- Translate functions that call themselves into loops
- Our abstract syntax tree doesn't have a way to represent a loop
- As above, it needs an AST capable of representing branches
- The F# compiler does this; it's not able to rely on the
- Can we apply this to functions that call each other recursively? At compile time we might not spot co-recursive functions: F# only allows co-recursive functions if they use the
let ... andsyntax to define both functions in the same source file.
- One entry point: no branching into the middle of the block
- One exit point: always contains one branch instruction, at the end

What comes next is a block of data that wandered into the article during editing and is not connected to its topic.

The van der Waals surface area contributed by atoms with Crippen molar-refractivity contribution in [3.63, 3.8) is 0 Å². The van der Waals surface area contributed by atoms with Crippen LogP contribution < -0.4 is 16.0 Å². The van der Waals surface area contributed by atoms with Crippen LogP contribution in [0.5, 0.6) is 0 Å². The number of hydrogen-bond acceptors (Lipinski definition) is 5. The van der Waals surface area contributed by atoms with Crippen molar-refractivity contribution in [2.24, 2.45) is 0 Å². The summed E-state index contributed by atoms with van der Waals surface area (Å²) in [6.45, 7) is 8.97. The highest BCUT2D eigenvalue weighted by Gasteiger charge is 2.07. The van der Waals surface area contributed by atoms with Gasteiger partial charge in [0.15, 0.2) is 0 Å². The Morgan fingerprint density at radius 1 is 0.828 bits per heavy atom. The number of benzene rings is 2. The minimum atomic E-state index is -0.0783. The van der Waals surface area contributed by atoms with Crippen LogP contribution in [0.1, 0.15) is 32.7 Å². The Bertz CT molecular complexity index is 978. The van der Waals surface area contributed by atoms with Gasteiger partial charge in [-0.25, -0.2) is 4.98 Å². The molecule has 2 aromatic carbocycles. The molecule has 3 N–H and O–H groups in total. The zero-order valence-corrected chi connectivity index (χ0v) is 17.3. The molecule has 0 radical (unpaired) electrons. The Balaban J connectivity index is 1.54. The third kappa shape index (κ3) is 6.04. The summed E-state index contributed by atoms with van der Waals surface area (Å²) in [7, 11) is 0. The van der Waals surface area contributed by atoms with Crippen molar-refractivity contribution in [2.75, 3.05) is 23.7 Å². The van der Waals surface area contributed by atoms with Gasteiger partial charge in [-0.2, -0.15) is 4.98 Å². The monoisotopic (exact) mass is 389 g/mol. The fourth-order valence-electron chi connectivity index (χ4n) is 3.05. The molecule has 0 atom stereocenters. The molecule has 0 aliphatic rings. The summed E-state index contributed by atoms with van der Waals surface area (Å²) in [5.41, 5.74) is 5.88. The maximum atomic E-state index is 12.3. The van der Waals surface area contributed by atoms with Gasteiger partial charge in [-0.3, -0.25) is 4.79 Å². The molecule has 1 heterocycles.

- Basic blocks can be connected to form a control flow graph: blocks are vertices, branch instructions are edges
- Control flow graph is: directed (A branches to B); cyclic (A is allowed to branch to A - this is a loop)
How can we represent basic blocks in F#? The intuitive approach means defining a discriminated union:
// An instruction can be a regular opcode, // or a branch to another basic block type Instruction = CallInstruction of MethodInfo * obj | Branch of BasicBlock // A basic block is a list of instructions and BasicBlock = BasicBlock of Instruction list
We have to construct a list of instructions before constructing a basic block. But how do we represent the following?
// C# pseudocode while (true) Console.WriteLine("hello");
// F# abstract syntax tree for the above C# let instructions = [ Call (writeLine, "hello"); // How can we branch to something we haven't constructed yet? Branch ??? ] let program = BasicBlock instructions